Friday, November 18, 2016

Making the game fun

The real trick for Spacey McRacey (as I'm calling it now) is going to be making it fun.  And that's what I'm rather unsure about at this point.

I have a game design that basically works. The technical issues are mostly sorted out, I just need to get a few more implemented before I can seriously play test it.

But fun? It's hard to know if it's actually going to be any fun to play.  With a 4-player party-style game, it's seems like it might be hard to hit that fine line where everyone is close and competing, where everything feels exciting and tense, as opposed to tedious and boring.  And despite envisioning my game as fun, it might just be boring to play.

Some of that comes down to tweaking it. Tweaking the speeds, difficulties, etc, will make a difference. (If it's too easy to shoot people from behind, then it will be nearly impossible to hold a lead for very long, which could ruin it and make it no fun. If it's too hard to kill the guy in front, it will be tedious the other way. If the barriers are too hard to dodge, then players won't have any attention left to fighting each other, which will be boring.  If they are too easy, then they will be pointless, and it will just be a shoot-em-up)

So I'm really looking forward to getting a bit more done, and then conscripting some friends to come over and spend an hour or two playing it.  I might need to have multiple builds ready that night, with slight variations in the timings and speeds and difficulties, to see which works the best.

The Theory of Fun and books about game design

I got a book out of my local library called Theory of Fun for Game Design which is (or is supposed to be) all about this concept. I was a bit disappointed. I thought it would give some good principals for coming up with a good game design.  But it really didn't.  It was mostly fluffy stuff about how the author thinks about games from a theoretical point of view, but didn't really have anything practical.   We have another book in our library called The Art of Game Design which I read once years ago (it was checked out when I recently went looking for it), and is a MUCH better resource about this topic. I don't really remember much about it, but I remember being really inspired to try to make something fun after reading it.


Bryan R said...

I used to play a ton of racing games, and one thing that really made it fun was elastic difficulty. Even though I knew the game wasn't playing fair, it was really enjoyable to crash big on the first lap and still know I could make a comeback. It also kept the tension high knowing that my early lead wouldn't be safe if I didn't stay focused.

There's a careful balance in just how much leeway a game should give. I remember one game where no lead was safe even if I drove perfectly, and that was really NOT fun.

I can imagine how you might try this out for Spacey McRacey (such a fun name!) If players are hitting barriers too often, space the walls out or slow them down a bit. If they're having trouble shooting each other, send in some weapon powerups. It could prove tricky to implement, but if you do it well the players may not even realize it's happening.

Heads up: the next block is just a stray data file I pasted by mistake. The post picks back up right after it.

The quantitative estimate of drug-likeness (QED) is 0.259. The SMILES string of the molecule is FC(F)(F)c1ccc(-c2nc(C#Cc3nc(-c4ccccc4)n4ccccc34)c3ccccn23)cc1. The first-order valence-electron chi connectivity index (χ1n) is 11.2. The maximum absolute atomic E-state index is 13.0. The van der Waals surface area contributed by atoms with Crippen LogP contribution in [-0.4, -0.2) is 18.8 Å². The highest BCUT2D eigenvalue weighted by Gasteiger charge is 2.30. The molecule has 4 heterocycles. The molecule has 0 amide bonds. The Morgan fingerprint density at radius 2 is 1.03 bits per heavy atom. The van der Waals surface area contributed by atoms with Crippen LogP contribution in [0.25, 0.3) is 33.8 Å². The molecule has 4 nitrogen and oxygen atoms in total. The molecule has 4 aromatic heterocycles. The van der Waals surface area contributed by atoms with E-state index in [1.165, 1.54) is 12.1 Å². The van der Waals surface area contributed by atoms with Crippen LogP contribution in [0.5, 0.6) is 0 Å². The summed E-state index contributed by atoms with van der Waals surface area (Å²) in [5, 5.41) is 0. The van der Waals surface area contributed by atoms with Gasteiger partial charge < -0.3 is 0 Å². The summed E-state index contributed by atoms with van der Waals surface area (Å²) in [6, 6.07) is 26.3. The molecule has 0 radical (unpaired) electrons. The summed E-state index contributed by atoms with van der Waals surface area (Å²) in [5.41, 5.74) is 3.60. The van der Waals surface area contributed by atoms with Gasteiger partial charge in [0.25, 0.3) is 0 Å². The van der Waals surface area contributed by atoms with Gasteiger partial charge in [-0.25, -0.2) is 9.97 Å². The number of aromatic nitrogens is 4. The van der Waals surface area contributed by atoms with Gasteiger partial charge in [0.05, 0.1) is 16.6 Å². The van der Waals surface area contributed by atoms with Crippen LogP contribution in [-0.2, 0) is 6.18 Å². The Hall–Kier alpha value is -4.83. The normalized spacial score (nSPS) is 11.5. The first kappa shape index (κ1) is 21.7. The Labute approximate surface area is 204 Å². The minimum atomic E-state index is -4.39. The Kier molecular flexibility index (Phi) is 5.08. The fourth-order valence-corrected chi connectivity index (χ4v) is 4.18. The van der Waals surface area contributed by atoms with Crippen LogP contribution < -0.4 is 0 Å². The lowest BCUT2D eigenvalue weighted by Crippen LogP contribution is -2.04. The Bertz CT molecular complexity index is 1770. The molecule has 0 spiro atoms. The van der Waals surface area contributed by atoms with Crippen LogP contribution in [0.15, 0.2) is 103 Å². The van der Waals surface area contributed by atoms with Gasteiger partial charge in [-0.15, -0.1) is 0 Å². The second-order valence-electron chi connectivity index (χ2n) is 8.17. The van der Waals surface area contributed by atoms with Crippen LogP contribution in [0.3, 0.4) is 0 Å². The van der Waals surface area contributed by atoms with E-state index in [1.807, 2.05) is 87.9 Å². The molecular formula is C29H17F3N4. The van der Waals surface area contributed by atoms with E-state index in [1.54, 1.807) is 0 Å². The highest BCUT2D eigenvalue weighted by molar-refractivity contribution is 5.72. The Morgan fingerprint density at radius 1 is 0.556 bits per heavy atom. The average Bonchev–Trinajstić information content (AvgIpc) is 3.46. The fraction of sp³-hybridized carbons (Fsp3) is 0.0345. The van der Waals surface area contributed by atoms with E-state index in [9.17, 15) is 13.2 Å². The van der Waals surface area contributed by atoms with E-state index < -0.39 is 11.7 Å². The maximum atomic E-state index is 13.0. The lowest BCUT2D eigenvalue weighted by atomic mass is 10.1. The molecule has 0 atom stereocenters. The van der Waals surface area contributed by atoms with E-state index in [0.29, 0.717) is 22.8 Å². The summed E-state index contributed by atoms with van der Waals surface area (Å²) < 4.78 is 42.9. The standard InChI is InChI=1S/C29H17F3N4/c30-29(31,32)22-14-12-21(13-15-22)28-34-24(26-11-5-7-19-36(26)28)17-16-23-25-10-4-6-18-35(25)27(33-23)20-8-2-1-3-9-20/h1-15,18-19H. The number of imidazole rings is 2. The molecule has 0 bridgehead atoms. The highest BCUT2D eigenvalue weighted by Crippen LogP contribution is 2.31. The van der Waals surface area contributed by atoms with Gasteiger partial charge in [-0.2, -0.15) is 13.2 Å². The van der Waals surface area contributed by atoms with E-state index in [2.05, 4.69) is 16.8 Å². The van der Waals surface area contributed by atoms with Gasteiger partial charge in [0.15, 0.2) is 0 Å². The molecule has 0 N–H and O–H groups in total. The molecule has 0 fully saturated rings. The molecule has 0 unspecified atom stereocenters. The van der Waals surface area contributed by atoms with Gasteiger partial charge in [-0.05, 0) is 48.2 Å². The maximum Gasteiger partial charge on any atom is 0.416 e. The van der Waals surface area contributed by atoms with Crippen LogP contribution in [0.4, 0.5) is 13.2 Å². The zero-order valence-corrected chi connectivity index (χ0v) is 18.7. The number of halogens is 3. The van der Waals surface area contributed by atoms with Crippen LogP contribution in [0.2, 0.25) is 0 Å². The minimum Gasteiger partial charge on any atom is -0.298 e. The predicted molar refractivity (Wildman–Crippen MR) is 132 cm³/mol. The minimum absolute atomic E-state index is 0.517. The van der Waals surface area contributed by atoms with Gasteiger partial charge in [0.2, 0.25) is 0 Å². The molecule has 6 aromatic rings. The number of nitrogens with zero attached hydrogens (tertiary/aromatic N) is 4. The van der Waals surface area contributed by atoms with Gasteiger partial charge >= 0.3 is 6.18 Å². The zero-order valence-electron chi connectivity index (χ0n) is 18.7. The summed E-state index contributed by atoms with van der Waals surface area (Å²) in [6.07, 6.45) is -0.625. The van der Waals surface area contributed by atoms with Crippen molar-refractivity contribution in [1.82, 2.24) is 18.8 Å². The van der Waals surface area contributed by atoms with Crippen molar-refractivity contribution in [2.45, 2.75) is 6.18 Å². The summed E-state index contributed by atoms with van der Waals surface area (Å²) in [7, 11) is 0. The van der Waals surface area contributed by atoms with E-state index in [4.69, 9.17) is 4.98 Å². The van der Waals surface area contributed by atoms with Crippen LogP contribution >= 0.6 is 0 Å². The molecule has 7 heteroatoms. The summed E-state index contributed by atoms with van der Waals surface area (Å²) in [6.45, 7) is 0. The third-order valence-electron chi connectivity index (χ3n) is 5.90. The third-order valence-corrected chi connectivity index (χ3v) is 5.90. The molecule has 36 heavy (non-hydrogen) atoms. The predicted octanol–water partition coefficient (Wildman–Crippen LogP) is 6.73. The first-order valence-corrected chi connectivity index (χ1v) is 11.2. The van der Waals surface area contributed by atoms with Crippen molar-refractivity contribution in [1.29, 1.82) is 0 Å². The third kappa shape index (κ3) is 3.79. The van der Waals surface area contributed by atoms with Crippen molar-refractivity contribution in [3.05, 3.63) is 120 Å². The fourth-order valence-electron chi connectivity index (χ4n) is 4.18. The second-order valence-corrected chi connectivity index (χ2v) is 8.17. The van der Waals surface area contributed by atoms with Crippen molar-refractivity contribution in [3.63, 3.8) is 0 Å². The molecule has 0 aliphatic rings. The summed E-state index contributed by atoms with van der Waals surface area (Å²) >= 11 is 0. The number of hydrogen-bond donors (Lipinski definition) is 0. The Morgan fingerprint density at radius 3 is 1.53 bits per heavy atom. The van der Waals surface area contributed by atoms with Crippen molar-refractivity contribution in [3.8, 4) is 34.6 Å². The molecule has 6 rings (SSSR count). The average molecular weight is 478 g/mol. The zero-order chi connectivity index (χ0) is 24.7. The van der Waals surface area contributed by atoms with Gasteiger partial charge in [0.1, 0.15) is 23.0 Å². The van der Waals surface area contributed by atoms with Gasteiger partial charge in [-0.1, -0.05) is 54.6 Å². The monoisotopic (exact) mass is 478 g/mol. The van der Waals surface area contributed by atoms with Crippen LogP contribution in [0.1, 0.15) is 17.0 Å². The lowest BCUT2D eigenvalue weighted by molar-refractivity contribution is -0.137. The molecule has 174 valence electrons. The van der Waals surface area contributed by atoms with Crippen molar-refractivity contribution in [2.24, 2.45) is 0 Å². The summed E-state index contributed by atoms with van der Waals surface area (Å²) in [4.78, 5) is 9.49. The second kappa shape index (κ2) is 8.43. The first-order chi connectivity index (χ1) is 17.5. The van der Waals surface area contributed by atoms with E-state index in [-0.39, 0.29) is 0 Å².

And of course, you can hand out bonuses to the player in last like in Mario Kart.

One other factor that makes a big difference is the control feel. I know very little about how this works. I just know that when a game has it right, it's much more pleasant and engaging.

Nathan said...

Yeah, I've thought about that a lot, particularly the elastic difficulty.

With Spacey McRacey, everybody is on the same screen, and getting to the front is just a matter of pressing up and not dying (by getting shot or hitting a wall), so the "catch-up" mechanic works a little differently.

That being said, I wanted to make the catch-up factor be part of the core game mechanic instead of a hidden subtle boost. To that end, players can shoot bullets forward (but not backward), so that the guy in front is being blasted by everyone behind him. Also, powerups move in from the sides of the screen, which means that to get them, you either have drastically move backwards to avoid the walls, or just die (which starts you back at the bottom, but you keep the powerup). The net effect is that you can't get powerups while holding the lead position (unless nobody in the back of the pack decided to swerve and get them)

And because you gain points as you hold a lead, it's all about who held the lead the longest as opposed to who has it at an arbitrary ending point, so hopefully it won't feel frustrating like some race games where you had a lead the whole time but somebody got a lucky last shot and you lost it.

We'll see how that works out. In my mind, it sounds promising, but I don't know if it will ACTUALLY be fun. And because it's a funny mix of a race and a shooter, the normal mechanics don't seem to apply directly, so I think a lot of it will be playtesting and tweaking.

Bryan R said...

It certainly sounds fun! I like the idea of gaining points while holding a lead.

Perhaps I can join in with playtesting, especially if it happens to be on a weekday evening when I'm in town.

Nathan said...

Thanks! I'll shoot you a message when it comes time to playtest. I'd love to have you -- I think you'd give some quality feedback. (It will still be awhile, I'd guess sometime around Christmas)

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